Suicide prevention: does it work?

Professor Keith Hawton FMed Sci, Professor of Psychiatry and Director of the Centre for Suicide Research, University of Oxford, and Consultant Psychiatrist, Oxford Health NHS Foundation Trust

When I was invited to speak at an Academy Discussion Dinner I have to admit that initially I was somewhat daunted by the prospect.  Having recently been elected as a Fellow I experienced the all too common thought when joining an elite group “Am I going to be shown up as an undeserving interloper?!”  As things turned out I  found the experience thoroughly enjoyable and personally rewarding.

I chose for my title ‘Suicide Prevention: Does it Work’.  Perhaps shamelessly, I focused a large part of my presentation on initiatives with which I have been closely linked.  One example was the introduction and evaluation of smaller packs of paracetamol.  Another was the evidence that resulted in the withdrawal of the analgesic co-proxamol and the demonstrative that it appears to have presented a large number of overdose deaths – with spread of this initiative to the whole of the EU, North America and other parts of the world, where the particularly dangerous component of co-proxamol, dextropropoxyphene, has now been banned.  A third topic was the Wellcome Trust – funded large-scale cluster-randomised trial, led by Michael Eddleston in Edinburgh, of introducing safer storage of pesticides in farming communities in Sri Lanka to try to counter their extensive use for fatal self-poisoning.  Overall however, I had to admit that much evidence in this field is weak, often based on naturalistic before-and-after studies, rather than randomised trials.  The thankfully relative infrequent occurrence of suicide being one reason for this.

The social atmosphere of the evening was excellent, beginning with a calming drink and chat prior to my presentation with other Fellows and guests. While addressing challenging questions over dinner after my presentation at the same time as attempting to make the most of the excellent meal was quite a task, I also found it the most rewarding part of the evening.  The questions were very diverse and resulted in a lively discussion.  Although most of the participants were from psychiatry or related fields the discussion ranged from legal to philosophical aspects of suicide prevention.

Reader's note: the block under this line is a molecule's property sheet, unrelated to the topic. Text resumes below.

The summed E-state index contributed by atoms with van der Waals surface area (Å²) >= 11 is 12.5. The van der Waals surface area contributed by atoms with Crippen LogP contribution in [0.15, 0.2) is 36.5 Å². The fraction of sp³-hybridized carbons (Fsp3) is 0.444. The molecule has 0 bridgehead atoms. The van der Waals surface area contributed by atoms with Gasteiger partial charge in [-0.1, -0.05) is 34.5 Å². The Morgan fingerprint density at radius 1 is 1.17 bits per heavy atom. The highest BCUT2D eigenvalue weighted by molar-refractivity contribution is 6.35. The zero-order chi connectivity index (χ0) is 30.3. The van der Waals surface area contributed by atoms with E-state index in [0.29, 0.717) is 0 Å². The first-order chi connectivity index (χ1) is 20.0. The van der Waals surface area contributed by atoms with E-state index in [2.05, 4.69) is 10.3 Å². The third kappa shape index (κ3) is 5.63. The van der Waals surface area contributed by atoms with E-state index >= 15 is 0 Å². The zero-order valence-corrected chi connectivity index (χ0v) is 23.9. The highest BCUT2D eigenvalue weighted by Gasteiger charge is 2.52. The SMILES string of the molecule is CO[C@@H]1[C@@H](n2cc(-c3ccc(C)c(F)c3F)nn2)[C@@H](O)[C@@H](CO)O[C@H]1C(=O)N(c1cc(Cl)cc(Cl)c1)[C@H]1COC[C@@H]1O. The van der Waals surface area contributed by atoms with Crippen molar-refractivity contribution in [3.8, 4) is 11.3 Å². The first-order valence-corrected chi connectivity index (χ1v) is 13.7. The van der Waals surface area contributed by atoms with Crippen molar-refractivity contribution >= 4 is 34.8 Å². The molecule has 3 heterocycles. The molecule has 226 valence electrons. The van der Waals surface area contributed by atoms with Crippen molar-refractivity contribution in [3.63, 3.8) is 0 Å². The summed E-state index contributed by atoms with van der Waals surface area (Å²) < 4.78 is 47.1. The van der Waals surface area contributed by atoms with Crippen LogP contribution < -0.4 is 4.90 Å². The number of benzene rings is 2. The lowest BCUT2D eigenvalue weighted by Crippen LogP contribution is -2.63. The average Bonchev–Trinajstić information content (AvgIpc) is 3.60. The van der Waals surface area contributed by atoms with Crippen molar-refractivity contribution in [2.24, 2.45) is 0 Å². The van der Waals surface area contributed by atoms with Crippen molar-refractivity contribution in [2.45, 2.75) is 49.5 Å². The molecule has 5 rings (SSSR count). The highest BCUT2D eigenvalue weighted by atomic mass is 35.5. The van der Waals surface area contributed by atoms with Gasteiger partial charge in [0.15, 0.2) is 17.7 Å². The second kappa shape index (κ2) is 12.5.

At the end of the evening as I left the delightful ambience of the Academy building and walked in the cool London night to the hotel that the Academy staff had kindly booked for me I found myself smiling at the thought of my initial anxieties.  While preparing for the meeting had been a challenge I greatly enjoyed the experience and was left with a sense that the guests were persuaded that suicide prevention, while hugely challenging, was certainly worthwhile and could be effective.  For other Fellows invited to give an Academy Discussion Dinner Presentation, or thinking about doing so, I can thoroughly recommend it.

Click here to view information on the Academy’s upcoming Fellows discussion dinners.

 

 

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